Two years ago, I wrote an article where Tiffen's Black Pro Mist 1/8 filter was the winner. But even though, I used the lowest strength of only 1/8, it still feels a little too romantic sometimes. So, I looked for another filter.
I met with beautiful Natalie again, so this article is kind of a follow up to my last filter testing, only with a new filter.
A quick refresher on the topic
As photography technology advances, cameras and lenses produce more detailed pictures. For a more organic and human look a diffusion filter can help. A diffusion filter is a type of camera filter that softens and blurs the image, creating a slightly dreamy or romantic look.
Tiffen made a triangle of diffusion so you can see where each specific filter sits and how they compare to one another.
Simplified triangle of diffusion
I tested my favorite diffusion filters by Tiffen, Glimmer Glas 1 against Black Pro Mist 1/8 and took an alternative shot without any filter at all.
Both filters introduce halation, causing a soft, glowing aura or halo around bright objects in the image. And as the Black Pro Mist filter felt a bit too dreamy, I bought the Glimmer Glas 1 filter, hoping it could become an always on filter.
You can see in the chart by Tiffen that the Glimmer Glas works more in the direction of softening the image instead of adding too much halation. As it scatters the light passing through it, the sharp edges in the image become less distinct, reducing the perception of detail and producing a softer, more ethereal look.
This softening effect is described by Tiffen as a resolution reduction because it reduces the ability of the lens to produce sharp, detailed images. This confused me at first as the resolution is set by the sensor of my camera, I questioned. Essentially, the filter is reducing the contrast between light and dark areas in the image, which makes fine details harder to distinguish.
So, I am testing out if the filter does as promised in helping to hide small blemishes, skin imperfections, or uneven skin tones, creating a more flattering image overall. With a slight reduction in resolution, leading to a softer image, this seems perfect for remvoing the digital look.
By creating a halo around the subject or other lit elements in the image, halation can help to draw the viewer's attention to those areas. For sure the diffusion creates a more flattering look on skin.
Against the sun on an overcast day
I took all test shots with daylight only and I used my 55mm lens bei Sony (to be precise: Sony Zeiss Sonnar T* FE 55mm f1.8 ZA) for it. No reflectors and no retouch on any of the shots you see in this article.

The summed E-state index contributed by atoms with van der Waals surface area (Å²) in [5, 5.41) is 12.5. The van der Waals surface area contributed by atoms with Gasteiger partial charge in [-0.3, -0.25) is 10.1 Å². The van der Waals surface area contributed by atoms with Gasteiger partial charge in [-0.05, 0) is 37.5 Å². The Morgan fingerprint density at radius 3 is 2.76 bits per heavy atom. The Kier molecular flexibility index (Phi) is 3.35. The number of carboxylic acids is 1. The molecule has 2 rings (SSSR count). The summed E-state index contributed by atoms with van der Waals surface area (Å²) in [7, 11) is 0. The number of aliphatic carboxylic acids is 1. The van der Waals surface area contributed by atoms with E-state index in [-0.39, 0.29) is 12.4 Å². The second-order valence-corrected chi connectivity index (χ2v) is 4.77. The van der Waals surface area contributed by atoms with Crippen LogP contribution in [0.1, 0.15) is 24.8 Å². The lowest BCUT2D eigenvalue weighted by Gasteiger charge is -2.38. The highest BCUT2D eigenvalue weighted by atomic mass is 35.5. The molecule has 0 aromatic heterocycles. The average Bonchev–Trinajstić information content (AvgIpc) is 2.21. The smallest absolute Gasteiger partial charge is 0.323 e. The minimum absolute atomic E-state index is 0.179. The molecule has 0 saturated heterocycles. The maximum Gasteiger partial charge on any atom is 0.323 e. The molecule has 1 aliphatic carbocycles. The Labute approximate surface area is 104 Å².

With direct sunlight
I know, I know, you don't shoot like this under such unflattering conditions. I did it only for testing purposes, of course. I was aware the sun gives unflattering shadows in the eye socket. Try to block that out and pay attention only to the skin itself. All images in this comparison are unprocessed.
Light from the side
Natalie stands in the shadow but the sun is positioned on the left side of the image (her right side).
Now, for something funky. I put both filters on top of another. Here's how this looks with a picture taken against the sunlight. With zero retouch, out of cam, this looks amazing and surprised me a bit!
Below is a shot that I graded with my Honey Pot LUT with one simple click. No further retouch done to this image.
This is a 100% crop of Natalie's face, so you can see the softening effect of the Glimmer Glass on her skin. I really like this look.
With filter or without filter? That is the question!
I had hoped there would be clearer results and I could announce a winner of my test at this point. But I can't. Maybe it was because I photographed on an overcast day where the sky color was rather white than blue. Or you could see more of a difference if I took photos at night with neon lights in the background.
I will repeat this test against a blue sky once we have the suitable weather for this, as well as the night situation with neon lights.
I like it when images don't look too digital. And so I will definitely be shooting with Glimmer Glass as an always on filter for a while. The skin looks good. Definitely flattering. Which is even more important when shooting nudes as there is a lot of skin, obviously.
What should not be neglected in any case is that such a filter always degrades the autofocus properties of the camera. Not to an extreme degree, but still good to keep this in mind.
P.S. The title photo of this article was photographed with Natalie standing in the shadow of a tree at f/1.8 with the Glimmer Glass filter and is also graded with my Honey Pot LUT. As with all photos in this article, there is zero skin retouch done.
I purchased the Tiffen filters by myself. This is not a sponsored post and I am freely reporting on the topic, because it interests me. As simple as that.
I hope you found this article helpful with your decision regarding diffusion filters.